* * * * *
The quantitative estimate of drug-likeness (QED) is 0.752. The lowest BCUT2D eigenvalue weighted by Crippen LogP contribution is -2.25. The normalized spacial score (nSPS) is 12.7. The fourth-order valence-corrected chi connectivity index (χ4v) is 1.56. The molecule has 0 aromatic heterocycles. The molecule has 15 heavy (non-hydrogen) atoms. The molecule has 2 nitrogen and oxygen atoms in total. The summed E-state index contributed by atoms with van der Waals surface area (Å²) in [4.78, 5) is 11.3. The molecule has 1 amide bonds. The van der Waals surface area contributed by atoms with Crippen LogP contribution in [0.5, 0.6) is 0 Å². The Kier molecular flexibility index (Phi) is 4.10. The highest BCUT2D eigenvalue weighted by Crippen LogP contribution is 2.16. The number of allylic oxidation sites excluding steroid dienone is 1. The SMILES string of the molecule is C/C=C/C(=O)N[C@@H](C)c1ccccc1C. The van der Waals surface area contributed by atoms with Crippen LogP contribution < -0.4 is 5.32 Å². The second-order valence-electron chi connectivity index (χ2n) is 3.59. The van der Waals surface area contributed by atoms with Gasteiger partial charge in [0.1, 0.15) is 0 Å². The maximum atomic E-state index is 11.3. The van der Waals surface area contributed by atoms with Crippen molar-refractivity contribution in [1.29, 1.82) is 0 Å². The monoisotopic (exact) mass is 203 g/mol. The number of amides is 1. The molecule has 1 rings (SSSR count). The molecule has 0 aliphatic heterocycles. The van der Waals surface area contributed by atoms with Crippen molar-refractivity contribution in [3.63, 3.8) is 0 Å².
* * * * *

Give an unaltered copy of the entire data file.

The quantitative estimate of drug-likeness (QED) is 0.752. The lowest BCUT2D eigenvalue weighted by Crippen LogP contribution is -2.25. The normalized spacial score (nSPS) is 12.7. The fourth-order valence-corrected chi connectivity index (χ4v) is 1.56. The molecule has 0 aromatic heterocycles. The molecule has 15 heavy (non-hydrogen) atoms. The molecule has 2 nitrogen and oxygen atoms in total. The summed E-state index contributed by atoms with van der Waals surface area (Å²) in [4.78, 5) is 11.3. The molecule has 1 amide bonds. The van der Waals surface area contributed by atoms with Crippen LogP contribution in [0.5, 0.6) is 0 Å². The Kier molecular flexibility index (Phi) is 4.10. The highest BCUT2D eigenvalue weighted by Crippen LogP contribution is 2.16. The number of allylic oxidation sites excluding steroid dienone is 1. The SMILES string of the molecule is C/C=C/C(=O)N[C@@H](C)c1ccccc1C. The van der Waals surface area contributed by atoms with Crippen LogP contribution < -0.4 is 5.32 Å². The second-order valence-electron chi connectivity index (χ2n) is 3.59. The van der Waals surface area contributed by atoms with Gasteiger partial charge in [0.1, 0.15) is 0 Å². The maximum atomic E-state index is 11.3. The van der Waals surface area contributed by atoms with Crippen molar-refractivity contribution in [1.29, 1.82) is 0 Å². The monoisotopic (exact) mass is 203 g/mol. The number of amides is 1. The molecule has 1 rings (SSSR count). The molecule has 0 aliphatic heterocycles. The van der Waals surface area contributed by atoms with Crippen molar-refractivity contribution in [3.63, 3.8) is 0 Å².